Possibly, my record of the year

Possibly, my record of the year


norman lebrecht

June 03, 2016

From the Lebrecht Album of the Week:

Every few months I take my ears out for a cleaning. This is not as easy as it sounds. Finding music that is original, unfamiliar, astringent, elevating and altogether uncomplacent restricts the seeker to the dustiest corners of recorded repertoire. And no sooner do you find a box that fits the bill than what you thought was household detergent comes stuffed with sticky minimalisms.

Anyway, this week, I’ve struck lucky with some top-grade industrial ear cleanser…

Read on here. And here. Or here.

(You really should get to know these fabulous sites.)



  • Alex says:

    “This is the generic opposite of a Christmas album, one you’d never give to a spinster aunt.”

    All this nonsense all the time about ‘women conductors’ and ‘not enough women in the orchestra’, and then you turn off your manufactured outrage and use a phrase like that.

  • David Osborne says:

    Definitely Feldman, but that is Cage surely not Crumb.

    • norman lebrecht says:

      It is Cage, who is mentioned in the piece. I have never seen a pic of Feldman and Crumb together. Maybe they never met.

      • David Osborne says:

        Sounds good, and dare I say the perfect Christmas album for release in June…

      • Adam Stern says:

        I did a little random Googling, and found the transcript of an interview Feldman gave regarding Stefan Wolpe and other composers. One fragment:

        >> I’ll tell you what happened to Satie and the whole idea that independents couldn’t survive in Europe, just couldn’t survive the way they survive here. That some of our strongest people today are independents, where do you put them? Like George Crumb. He was a big influence, and yet he is an independent really. George Crumb couldn’t happen in Europe, essentially. With all the European cliques it couldn’t happen.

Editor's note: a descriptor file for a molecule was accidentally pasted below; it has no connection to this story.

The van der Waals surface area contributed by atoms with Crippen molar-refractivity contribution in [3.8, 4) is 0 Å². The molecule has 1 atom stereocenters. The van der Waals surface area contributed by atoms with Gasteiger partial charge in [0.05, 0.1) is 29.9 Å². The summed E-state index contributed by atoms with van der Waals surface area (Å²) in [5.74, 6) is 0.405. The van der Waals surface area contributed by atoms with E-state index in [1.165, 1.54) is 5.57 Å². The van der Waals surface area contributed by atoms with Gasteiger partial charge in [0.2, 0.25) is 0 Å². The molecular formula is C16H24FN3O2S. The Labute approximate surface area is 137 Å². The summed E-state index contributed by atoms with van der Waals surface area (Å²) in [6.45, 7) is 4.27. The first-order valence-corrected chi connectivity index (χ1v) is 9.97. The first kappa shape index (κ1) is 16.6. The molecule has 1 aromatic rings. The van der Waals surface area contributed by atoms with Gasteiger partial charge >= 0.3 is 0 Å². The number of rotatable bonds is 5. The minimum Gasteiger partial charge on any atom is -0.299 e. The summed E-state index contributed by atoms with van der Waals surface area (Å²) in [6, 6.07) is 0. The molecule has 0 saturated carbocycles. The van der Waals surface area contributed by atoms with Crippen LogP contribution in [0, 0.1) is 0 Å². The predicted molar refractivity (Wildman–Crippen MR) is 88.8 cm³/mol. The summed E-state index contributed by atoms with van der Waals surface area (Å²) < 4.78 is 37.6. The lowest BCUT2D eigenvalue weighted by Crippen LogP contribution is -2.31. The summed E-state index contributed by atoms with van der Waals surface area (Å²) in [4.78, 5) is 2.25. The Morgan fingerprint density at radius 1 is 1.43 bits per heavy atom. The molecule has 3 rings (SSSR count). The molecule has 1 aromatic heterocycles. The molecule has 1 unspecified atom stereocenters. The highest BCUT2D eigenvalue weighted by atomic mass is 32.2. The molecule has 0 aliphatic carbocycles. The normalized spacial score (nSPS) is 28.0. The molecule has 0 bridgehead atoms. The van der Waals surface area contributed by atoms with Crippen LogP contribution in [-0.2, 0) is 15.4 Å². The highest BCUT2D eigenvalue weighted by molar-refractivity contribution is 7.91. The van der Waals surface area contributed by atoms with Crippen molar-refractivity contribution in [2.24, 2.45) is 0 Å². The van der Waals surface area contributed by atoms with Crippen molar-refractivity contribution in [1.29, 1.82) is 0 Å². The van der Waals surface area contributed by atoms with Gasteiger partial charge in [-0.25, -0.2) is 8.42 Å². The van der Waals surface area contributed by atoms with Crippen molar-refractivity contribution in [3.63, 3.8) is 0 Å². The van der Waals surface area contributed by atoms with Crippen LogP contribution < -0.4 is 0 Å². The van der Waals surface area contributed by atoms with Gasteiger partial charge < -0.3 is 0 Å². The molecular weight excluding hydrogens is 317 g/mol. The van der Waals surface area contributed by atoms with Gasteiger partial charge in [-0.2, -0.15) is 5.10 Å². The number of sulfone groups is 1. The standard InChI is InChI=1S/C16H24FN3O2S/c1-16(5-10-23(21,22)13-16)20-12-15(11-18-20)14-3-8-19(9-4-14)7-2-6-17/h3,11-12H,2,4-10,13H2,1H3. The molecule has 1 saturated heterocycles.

Hard to tell definitively whether Feldman knew Crumb personally, but he certainly knew OF him!

  • Hugh Mather says:

    Crumb’s ‘A little suite for Christmas’ should be a video not a CD. The Giotto frescoes are part of the overall experience, and there is the added interest of seeing the pianist fiddling around in the guts of the piano ! Have a look at a masterly performance from Andrew Brownell at St Mary’s Perivale https://www.youtube.com/watch?v=RHKaCP1Ouu8 . Hope this link works… Best wishes

    Hugh Mather

  • Eric Bruskin says:

    “Crumb (born 1929) is a fusion composer of animal sounds and extreme electronica.”

    What a ridiculous characterization. This is like saying Tchaikovsky is a fusion composer of cannon shots and pizzicato.

    It’s hard to imagine what the writer had in mind here. Crumb has never written anything remotely under the banner of “electronic music”, let alone “electronica” which is what modern dance music is sometimes called. Sometimes Crumb amplifies his instruments. That’s all.

    As for “animal sounds”, out of an oeuvre of dozens of works, there is one called “Vox Balanae” written around 1970 in reaction to then-recently released recordings of whale cries, something that touched billions around the world and a valid subject for a composer. And the first movement of Crumb’s very well-known string quartet “Black Angels” (for amplified instruments) is indeed called “Night of the Electric Insects”.

    This doesn’t make Crumb a “fusion composer of animal sounds and extreme electronica”. It does show up the writer of this review, positive as it is, as someone who makes silly newspaper copy out of his ignorance of a composer’s life work.

    Anyone averse to animals or amplification should seek out any of Crumb’s dozens of other works, notably his recent seven-part cycle of American Folk Song settings.